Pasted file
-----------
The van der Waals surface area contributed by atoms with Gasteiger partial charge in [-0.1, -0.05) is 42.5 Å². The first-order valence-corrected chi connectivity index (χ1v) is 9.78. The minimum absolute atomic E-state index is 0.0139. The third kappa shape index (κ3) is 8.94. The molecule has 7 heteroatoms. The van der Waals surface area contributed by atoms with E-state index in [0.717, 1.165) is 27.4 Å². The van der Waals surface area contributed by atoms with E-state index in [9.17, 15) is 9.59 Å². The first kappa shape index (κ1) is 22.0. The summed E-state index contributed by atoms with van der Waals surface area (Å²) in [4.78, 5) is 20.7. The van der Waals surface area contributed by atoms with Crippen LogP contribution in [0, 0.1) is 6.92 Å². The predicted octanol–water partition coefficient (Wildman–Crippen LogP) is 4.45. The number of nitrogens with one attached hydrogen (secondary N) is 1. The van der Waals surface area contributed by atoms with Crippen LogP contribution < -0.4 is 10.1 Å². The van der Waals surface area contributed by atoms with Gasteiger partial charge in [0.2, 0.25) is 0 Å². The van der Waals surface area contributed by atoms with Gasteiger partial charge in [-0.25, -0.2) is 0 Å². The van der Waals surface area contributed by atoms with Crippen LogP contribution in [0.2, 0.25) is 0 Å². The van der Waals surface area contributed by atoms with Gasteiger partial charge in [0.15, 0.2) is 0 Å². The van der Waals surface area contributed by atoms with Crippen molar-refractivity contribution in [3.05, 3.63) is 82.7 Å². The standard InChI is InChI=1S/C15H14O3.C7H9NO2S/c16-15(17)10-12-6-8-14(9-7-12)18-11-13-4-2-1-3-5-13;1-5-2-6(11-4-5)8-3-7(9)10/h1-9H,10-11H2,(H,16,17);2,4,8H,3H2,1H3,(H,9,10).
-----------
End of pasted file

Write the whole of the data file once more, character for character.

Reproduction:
The van der Waals surface area contributed by atoms with Gasteiger partial charge in [-0.1, -0.05) is 42.5 Å². The first-order valence-corrected chi connectivity index (χ1v) is 9.78. The minimum absolute atomic E-state index is 0.0139. The third kappa shape index (κ3) is 8.94. The molecule has 7 heteroatoms. The van der Waals surface area contributed by atoms with E-state index in [0.717, 1.165) is 27.4 Å². The van der Waals surface area contributed by atoms with E-state index in [9.17, 15) is 9.59 Å². The first kappa shape index (κ1) is 22.0. The summed E-state index contributed by atoms with van der Waals surface area (Å²) in [4.78, 5) is 20.7. The van der Waals surface area contributed by atoms with Crippen LogP contribution in [0, 0.1) is 6.92 Å². The predicted octanol–water partition coefficient (Wildman–Crippen LogP) is 4.45. The number of nitrogens with one attached hydrogen (secondary N) is 1. The van der Waals surface area contributed by atoms with Crippen LogP contribution < -0.4 is 10.1 Å². The van der Waals surface area contributed by atoms with Gasteiger partial charge in [0.2, 0.25) is 0 Å². The van der Waals surface area contributed by atoms with Gasteiger partial charge in [-0.25, -0.2) is 0 Å². The van der Waals surface area contributed by atoms with Crippen LogP contribution in [0.2, 0.25) is 0 Å². The van der Waals surface area contributed by atoms with Gasteiger partial charge in [0.15, 0.2) is 0 Å². The van der Waals surface area contributed by atoms with Crippen molar-refractivity contribution in [3.05, 3.63) is 82.7 Å². The standard InChI is InChI=1S/C15H14O3.C7H9NO2S/c16-15(17)10-12-6-8-14(9-7-12)18-11-13-4-2-1-3-5-13;1-5-2-6(11-4-5)8-3-7(9)10/h1-9H,10-11H2,(H,16,17);2,4,8H,3H2,1H3,(H,9,10).